Store Sounds: Gene Clark – "No Other"

Posted: Mar 03 2015

Roundly celebrated for his work in the Byrds, the Flying Burrito Brothers and his solo albums, most consider Gram Parsons to be the pioneer of country rock. His acolytes aren't wrong, and his short, colorful life made for true tales almost too outlandish to be real: rampant drug abuse with the Rolling Stones on the French Riviera, a myth-shrouded death at the Joshua Tree Inn, and the abduction of his remains by a drug-addled posse of friends that was made into a truly horrible Johnny Knoxville movie. And of course, there are Gram's tunes: he blended the rock 'n' roll of the '60s and early '70s with the lineage of American country-and-western music that stretched back to the 19th century, crafting an entirely new channel in American popular music. What Parsons called his "Cosmic American Music" eventually begat both the good (the 99.9% probability that "Honky Tonk Woman" or "Lookin' Out My Back Door" are playing on a classic rock radio station somewhere) and the not so good (the same likelihood that "Desperado" or "Hotel California" is playing instead).

However, here at Freeman, we'd like to show some love to another Southern-born ex-Byrd who fused country and rock 'n'roll before and, arguably, better than the more-celebrated Parsons, and whose tunes we have on near-constant rotation. He died obscure and alcohol-ridden, with an astounding body of work acknowledged far less than that of Parsons, yet his defining album is unlike anything that has been set to tape, ever. We're gonna talk about the incomparable Gene Clark, and the most astutely-titled album of all time this side of Damaged: his 1974 lost classic No Other.

Born in Tipton, Missouri, Gene Clark cut his teeth with the hard-touring 1960's folk revival act New Christy Minstrels, but didn't find fame until he heard the Beatles, quit the Minstrels, and headed west in 1964 to ultimately form the Byrds. One of the defining folk-rock and, later, psychedelic rock bands of the 1960s, the Byrds were initially powered by Clark's compositions, most notably "Eight Miles High." Iced out of the band by the out-of-control egos of fellow Byrds David Crosby and Roger McGuinn, Clark quit, ultimately forming the exceptional duo Dillard & Clark with banjo player Doug Dillard, where the two began to lay the roots of country rock, several years before Gram Parsons would rise to prominence.

Clark went solo in 1970, releasing several excellent but commercially underwhelming albums of country rock, but it wasn't until 1974 that he unleashed his masterpiece, No Other. Isolated at his Mendocino, California home, Clark spent his days staring at the Pacific Ocean, meditating, and writing songs born from conversations about Zen and philosophy with late '60s counterculture icons like Dennis Hopper and, um, David Carradine. Clark decamped to Los Angeles to record the album, featuring contributions from the best of the era's session musicians.

With its $100,000 budget yielding just eight tracks in 74 minutes, No Other was doomed from the start. It was critically dismissed and flopped commercially, peaking at #144 on the Billboard charts, which resulted in Clark being dropped from his label, setting in motion his long decline into addiction and obscurity. We have no idea what the record-buying public or mid-'70s music critics were thinking. No Other's astoundingly lush composition, featuring Clark's deep, poetic lyrics and epic songwriting, fused the nascent country rock style with gospel, choral music and baroque pop into a style that hasn't been replicated in the 40 years following its release. To say that No Other is a misunderstood classic is off the mark. We understand it just fine – it's a classic, and it's goddamn brilliant.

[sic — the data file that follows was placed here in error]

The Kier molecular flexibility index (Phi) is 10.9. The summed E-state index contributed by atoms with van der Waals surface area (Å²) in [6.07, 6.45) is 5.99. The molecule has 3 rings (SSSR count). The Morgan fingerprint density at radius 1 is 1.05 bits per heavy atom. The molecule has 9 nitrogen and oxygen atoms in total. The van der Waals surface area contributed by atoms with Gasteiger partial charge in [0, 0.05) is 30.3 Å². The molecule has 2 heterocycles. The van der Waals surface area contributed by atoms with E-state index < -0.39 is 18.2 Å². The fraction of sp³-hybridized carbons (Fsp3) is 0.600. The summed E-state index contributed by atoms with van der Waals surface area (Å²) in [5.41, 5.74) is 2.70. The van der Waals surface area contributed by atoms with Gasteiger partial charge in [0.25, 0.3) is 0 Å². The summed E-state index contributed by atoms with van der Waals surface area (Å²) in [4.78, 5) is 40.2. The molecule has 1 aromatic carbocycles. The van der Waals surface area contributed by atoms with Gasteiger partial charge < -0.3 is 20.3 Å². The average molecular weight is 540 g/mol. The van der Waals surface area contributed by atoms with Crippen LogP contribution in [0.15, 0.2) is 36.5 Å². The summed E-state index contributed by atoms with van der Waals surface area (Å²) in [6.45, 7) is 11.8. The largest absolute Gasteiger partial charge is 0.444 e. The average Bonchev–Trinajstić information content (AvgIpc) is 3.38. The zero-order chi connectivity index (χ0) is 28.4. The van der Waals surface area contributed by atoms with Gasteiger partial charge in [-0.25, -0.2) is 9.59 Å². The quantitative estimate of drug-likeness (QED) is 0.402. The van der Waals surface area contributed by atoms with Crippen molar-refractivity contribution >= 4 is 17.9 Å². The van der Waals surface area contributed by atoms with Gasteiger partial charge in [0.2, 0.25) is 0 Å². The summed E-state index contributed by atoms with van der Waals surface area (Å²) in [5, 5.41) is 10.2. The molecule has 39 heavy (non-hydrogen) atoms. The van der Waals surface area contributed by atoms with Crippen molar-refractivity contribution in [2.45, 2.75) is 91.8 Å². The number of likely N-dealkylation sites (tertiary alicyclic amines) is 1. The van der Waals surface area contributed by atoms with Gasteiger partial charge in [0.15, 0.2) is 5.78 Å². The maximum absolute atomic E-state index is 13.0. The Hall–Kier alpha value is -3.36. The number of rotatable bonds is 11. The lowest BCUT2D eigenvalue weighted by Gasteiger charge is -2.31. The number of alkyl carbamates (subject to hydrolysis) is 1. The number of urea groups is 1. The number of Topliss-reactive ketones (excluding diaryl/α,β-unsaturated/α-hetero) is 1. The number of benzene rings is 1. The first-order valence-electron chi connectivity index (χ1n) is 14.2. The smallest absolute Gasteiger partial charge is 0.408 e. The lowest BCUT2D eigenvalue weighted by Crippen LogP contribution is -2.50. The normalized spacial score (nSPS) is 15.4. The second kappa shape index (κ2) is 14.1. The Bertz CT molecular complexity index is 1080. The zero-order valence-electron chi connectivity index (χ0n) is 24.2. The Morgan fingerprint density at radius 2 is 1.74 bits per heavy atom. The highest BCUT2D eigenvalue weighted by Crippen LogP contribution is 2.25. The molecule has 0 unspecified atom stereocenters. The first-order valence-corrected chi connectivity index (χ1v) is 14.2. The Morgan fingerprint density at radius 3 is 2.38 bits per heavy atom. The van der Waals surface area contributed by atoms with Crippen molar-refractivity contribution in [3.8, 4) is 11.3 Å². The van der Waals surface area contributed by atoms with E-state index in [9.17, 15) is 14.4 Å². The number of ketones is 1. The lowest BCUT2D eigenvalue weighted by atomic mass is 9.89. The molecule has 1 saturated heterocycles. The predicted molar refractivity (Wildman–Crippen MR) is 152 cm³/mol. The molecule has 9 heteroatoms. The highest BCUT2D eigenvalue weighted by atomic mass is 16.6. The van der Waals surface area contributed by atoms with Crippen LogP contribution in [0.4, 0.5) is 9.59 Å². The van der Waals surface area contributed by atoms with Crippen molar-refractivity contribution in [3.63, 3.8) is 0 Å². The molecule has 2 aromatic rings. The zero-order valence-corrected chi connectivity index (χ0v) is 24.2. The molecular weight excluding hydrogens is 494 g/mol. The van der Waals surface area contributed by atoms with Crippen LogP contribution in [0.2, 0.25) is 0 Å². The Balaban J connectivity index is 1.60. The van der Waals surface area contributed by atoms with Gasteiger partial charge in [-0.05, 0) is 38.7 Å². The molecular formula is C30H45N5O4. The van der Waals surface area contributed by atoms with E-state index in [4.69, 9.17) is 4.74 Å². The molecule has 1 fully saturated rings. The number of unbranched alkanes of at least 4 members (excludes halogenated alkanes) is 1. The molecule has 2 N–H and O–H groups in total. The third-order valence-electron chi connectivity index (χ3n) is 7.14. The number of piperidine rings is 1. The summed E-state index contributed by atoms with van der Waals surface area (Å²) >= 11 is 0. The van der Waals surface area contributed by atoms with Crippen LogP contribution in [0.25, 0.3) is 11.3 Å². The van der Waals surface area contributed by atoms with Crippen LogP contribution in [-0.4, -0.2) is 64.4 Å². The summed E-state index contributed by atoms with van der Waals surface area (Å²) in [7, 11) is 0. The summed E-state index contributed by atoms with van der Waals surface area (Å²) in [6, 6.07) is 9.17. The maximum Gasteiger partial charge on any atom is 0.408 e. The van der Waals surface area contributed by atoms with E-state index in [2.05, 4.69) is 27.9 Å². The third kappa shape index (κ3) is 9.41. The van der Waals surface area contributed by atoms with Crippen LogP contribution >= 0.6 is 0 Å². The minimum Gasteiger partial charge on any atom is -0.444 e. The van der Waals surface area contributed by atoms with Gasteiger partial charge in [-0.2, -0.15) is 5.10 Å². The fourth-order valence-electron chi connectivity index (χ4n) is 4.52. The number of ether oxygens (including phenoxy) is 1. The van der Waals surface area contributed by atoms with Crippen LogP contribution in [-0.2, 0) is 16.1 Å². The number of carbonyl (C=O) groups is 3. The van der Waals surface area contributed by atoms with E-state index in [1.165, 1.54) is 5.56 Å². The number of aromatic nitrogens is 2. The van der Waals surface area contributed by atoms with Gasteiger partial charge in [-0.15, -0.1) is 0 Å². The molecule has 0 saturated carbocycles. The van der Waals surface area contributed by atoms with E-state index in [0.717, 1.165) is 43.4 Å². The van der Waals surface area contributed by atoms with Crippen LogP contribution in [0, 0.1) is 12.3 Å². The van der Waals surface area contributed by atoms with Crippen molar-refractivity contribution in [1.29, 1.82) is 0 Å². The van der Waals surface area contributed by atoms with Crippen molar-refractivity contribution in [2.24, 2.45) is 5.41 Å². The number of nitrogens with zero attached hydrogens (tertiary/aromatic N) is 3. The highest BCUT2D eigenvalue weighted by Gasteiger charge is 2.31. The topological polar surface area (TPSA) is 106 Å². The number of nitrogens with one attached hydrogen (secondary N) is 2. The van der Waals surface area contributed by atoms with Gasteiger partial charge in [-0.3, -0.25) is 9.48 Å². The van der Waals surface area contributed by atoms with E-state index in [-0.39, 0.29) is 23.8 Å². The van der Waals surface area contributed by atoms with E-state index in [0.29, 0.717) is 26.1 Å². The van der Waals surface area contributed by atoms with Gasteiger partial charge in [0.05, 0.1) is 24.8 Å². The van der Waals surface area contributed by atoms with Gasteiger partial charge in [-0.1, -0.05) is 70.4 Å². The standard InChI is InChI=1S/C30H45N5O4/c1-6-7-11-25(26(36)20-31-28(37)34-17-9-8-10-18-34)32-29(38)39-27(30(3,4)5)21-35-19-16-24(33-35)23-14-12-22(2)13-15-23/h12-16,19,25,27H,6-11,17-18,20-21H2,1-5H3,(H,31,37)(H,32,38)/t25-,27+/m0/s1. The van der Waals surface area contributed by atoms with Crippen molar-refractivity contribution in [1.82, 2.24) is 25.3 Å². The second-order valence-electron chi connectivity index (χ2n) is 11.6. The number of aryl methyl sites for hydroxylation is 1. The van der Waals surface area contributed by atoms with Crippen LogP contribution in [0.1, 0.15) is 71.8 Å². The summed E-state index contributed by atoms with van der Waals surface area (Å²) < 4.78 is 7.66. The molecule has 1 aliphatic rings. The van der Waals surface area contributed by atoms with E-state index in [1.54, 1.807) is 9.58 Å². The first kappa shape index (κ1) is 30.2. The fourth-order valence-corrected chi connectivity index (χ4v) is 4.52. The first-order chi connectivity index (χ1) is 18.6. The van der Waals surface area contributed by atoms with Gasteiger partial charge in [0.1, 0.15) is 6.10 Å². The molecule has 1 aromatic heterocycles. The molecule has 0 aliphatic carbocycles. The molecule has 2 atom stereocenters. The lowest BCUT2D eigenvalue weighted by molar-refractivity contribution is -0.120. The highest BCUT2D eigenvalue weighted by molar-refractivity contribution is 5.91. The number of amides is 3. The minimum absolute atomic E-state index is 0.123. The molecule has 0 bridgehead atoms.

Just listen to the funked-out rhythm-and-blues vibe of the title track (reportedly due to Sly Stone's presence at several sessions), or the plaintive, orchestral eight-minute epic "Some Misunderstanding," or the pedal-steel whine of "The True One" (a lost country-rock FM staple if there ever was one) to behold Gene Clark's vision and genius. From the first notes of the heartbreaking "Life's Greatest Fool" to the stunning (and reportedly cocaine-addled in its composition) album closer "Lady of the North," No Other takes Gram Parson's notion of "Cosmic American Music" to its logical endpoint. The entire lineage of 20th century American popular music is represented in its 74-minute running time: from the earliest folk and blues, through the country rock that Gene Clark helped create, to the synthesizer-based music that would take hold as the '70s ended, this album's scope and power is astounding. Yet within all the lush orchestration and genre blending are simple, well-crafted pop hooks and honest-to-God great songs.

Gene Clark did it all with No Other, yet he died broke, addicted and obscure in 1991 at the age of 46, his contributions to pop music glossed over and forgotten. Thankfully, critics have reevaluated his work since his death, and his defining album has become more widely recognized as, pardon the pun, like no other. You're likely to catch us us spinning this vastly underrated American classic at Freeman next time you're in the shop. 

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